Fortescue’s Pulled Bond Is Canary in Mine-Driven Aussie Economy

Fortescue Metals Group Ltd.’s scrapped bid to borrow $2.5 billion stands as a warning of more distress in an Australian economy hamstrung by its dependence on selling raw materials to China.

The company that billionaire Andrew Forrest built into the world’s fourth-biggest exporter of iron ore pulled plans to refinance some of its debt amid a rout in commodity prices. The extra yield investors demand to hold Fortescue’s existing 2022 notes instead of U.S. Treasuries jumped above 10 percentage points to the most since the securities were issued in 2012. The Perth-based company’s shares were little changed Thursday after closing at a six-year low the previous day.

Fortescue’s market value peaked at A$35.8 billion ($28 billion) in 2008 from A$2 million in 2001, and dropped to A$5.8 billion on Wednesday. Its success spurred dozens of smaller companies, driving a record mining-investment boom. The world’s 12th-largest economy is now seeking new drivers of growth.

“Fortescue shelving their $2.5 billion deal is obviously an indicator that conditions weren’t ready to absorb that deal at the right price,” said Michel Lowy, chief executive officer and co-founder of SC Lowy, an independent loan and bonds specialist firm based in Hong Kong. “There is a band of maturities that are coming up. Mining is certainly an industry that has been suffering but more from the equities side.”

Chinese Demand

He said there are 10 to 12 Australian mining-related, high-yield bonds that have repriced on refinancing concerns. The industry’s fortunes are linked to that of Chinese property developers as construction has driven demand for commodities, including iron ore used to make steel, he added.

The seven-year senior secured bonds that Fortescue was looking to place were being marketed to yield 8 percent to 8.25 percent, while some lenders were looking for an all-in yield of 9 percent, according to people familiar with the matter who asked not to be identified.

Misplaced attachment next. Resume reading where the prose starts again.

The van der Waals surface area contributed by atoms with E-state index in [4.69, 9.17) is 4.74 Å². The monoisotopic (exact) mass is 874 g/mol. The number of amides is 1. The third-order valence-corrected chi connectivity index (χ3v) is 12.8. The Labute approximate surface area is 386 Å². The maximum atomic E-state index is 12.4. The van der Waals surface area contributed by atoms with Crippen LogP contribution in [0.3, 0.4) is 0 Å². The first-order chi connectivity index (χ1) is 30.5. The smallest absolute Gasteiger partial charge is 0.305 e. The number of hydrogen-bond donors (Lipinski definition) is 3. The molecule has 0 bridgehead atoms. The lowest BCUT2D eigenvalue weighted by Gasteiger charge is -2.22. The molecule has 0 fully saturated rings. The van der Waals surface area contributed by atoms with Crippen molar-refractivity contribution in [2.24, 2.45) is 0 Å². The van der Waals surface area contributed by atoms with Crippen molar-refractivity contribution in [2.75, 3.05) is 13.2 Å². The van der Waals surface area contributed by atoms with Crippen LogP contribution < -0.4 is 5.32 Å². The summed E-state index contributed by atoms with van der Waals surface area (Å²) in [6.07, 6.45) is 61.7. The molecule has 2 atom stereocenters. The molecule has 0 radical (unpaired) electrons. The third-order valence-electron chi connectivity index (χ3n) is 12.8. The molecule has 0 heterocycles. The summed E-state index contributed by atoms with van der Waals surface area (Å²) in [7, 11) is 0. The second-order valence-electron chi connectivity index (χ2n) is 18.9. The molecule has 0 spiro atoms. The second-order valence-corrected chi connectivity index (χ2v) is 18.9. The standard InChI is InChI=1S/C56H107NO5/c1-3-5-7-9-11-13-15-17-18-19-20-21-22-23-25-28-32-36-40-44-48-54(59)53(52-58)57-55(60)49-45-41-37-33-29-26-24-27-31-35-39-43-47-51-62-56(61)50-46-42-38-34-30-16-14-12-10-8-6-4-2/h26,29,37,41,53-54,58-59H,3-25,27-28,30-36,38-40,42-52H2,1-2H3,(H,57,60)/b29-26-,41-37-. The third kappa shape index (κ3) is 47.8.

“It’s obviously tough times out there,” said Glyn Lawcock, head of resources research at UBS Group AG in Sydney. While Fortescue’s next debt maturity isn’t until April 2017, the deal’s postponement “doesn’t leave a great taste in investors’ mouths,” Lawcock said.

Volatile Markets

The yield on Fortescue’s existing unsecured 2022 notes was 10.16 percentage points above Treasuries on Tuesday, Trace pricing indicated. The spread slipped back to 10.05 percentage points at 10:09 a.m. in New York on Wednesday as the bonds were quoted at 75.8 cents on the dollar to yield 12.08 percent, Trace data show.

The company’s existing $4.9 billion term loan maturing in 2019 fell to about 90.25 cents on the dollar from 91 on Monday and 96 on March 5, when the miner announced refinancing plans, according to people familiar with the trades who asked not to be identified because they aren’t authorized to speak publicly.

Fortescue’s shares fell 5.3 percent to A$1.865 in Sydney on Wednesday, the lowest close since January 2009, after the producer said the sale had been postponed, citing volatile U.S. credit markets and a failure to achieve the terms it wanted.

“Debt capital markets were not favorable at this time and as a result we think it is a disciplined and prudent decision to defer the voluntary refinancing at this stage,” Chief Executive Officer Nev Power said in a statement on Wednesday.

The delay came as the price of iron ore, Australia’s biggest export commodity, plunged by the most in more than a week. Ore with 62 percent content at the Chinese port of Qingdao fell 2.6 percent to $55.48 a ton on Wednesday, according to Metal Bulletin Ltd. That’s the lowest since at least May 2008, when Metal Bulletin started compiling weekly prices.

Slowing Economy

It’s also below the reduced price forecast published Wednesday by the Australian government, which lowered its 2015 price estimate to $60 a ton from a $63 projection in December.

The reduction in global commodity prices is putting pressure on the Australian government revenues, hampering its ability to address a slowing economy that’s pushed unemployment to near the highest level in more than a decade. Goldman Sachs Group Inc. has said there is a one-in-three chance that the country will fall into recession over the next year.

With confidence languishing, the central bank has said that it may need to cut its benchmark rate further from an already record low of 2.25 percent, and swaps markets are pricing in a further 0.45 percentage point of reductions over the next year, according to a Credit Suisse Group AG index.

“Commodity prices have declined over the past year, in some cases sharply,” RBA Governor Glenn Stevens said in the statement accompanying this month’s monetary policy decision. “The economy is likely to be operating with a degree of spare capacity for some time yet.”

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